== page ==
17 May
2018
Posted in: Books
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But Not the Only Way

After reading this Sunday’s New York Times Magazine adaptation of Michael Pollan’s new book, How to Change Your Mind: What the New Science of Psychedelics Teaches Us About Consciousness, Dying, Addiction, Depression, and Transcendence…I immediately went online and bought the book.

Not because I have any interest in taking psychedelic drugs or undergoing psychedelic therapy or doing anything else “psychedelic” (well, maybe wearing an old tie-dyed T-shirt). But I feel compelled to read Pollan’s book because his description of the altered states of consciousness he experienced while under the influence of psilocybin — and their lasting effect — is so resonant with some of my own experiences in meditation that…well…it kind of blows my mind!

I hesitate to excerpt the Times article (rather luridly titled: My Adventures with the Trip Doctors) because I think it require a full reading. But I will quote a part of what struck me the most:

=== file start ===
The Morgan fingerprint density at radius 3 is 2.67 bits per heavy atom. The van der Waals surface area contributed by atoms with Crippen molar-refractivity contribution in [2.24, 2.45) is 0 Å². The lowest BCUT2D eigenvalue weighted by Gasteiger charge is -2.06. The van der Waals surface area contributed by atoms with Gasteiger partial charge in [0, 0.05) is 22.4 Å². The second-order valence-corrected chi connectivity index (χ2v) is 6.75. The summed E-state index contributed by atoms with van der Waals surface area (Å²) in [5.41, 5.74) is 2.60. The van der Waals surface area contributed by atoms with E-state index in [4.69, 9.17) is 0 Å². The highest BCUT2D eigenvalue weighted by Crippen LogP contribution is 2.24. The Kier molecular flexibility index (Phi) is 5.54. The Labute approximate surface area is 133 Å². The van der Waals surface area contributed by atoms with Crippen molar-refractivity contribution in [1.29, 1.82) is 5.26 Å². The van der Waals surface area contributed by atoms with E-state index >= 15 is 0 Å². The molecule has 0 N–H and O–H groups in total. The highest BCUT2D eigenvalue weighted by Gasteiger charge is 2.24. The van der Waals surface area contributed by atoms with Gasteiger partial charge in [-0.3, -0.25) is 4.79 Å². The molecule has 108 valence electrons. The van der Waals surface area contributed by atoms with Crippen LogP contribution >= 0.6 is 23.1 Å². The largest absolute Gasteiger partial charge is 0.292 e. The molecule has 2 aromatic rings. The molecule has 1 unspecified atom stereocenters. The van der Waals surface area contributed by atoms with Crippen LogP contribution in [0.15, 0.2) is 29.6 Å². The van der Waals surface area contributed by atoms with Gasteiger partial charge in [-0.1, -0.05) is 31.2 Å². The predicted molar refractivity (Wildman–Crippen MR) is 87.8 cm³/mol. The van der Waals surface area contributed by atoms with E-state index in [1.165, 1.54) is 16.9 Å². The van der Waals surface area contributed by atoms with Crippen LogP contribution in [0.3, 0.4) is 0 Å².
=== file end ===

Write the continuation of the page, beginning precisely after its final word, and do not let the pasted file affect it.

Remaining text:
Losing myself in the music became a kind of rehearsal for losing myself, period… I became identical to the music, a word that doesn’t begin to describe the power of what these unearthly vibrations were, or explain how they somehow lifted up and carried me beyond the reach of all suffering and regret

The sovereign ego, with all its armaments and fears, its backward-looking resentments and forward-looking worries, was simply no more, and there was no one left to mourn its passing. And yet something had succeeded it: this bare, disembodied awareness, which gazed upon the scene of the self’s dissolution with benign indifference. I was present to reality but as something other than my usual self. And although there was no self left to feel, exactly, there was a feeling tone, and that was calm, unburdened, content. There was life after the death of the ego.”

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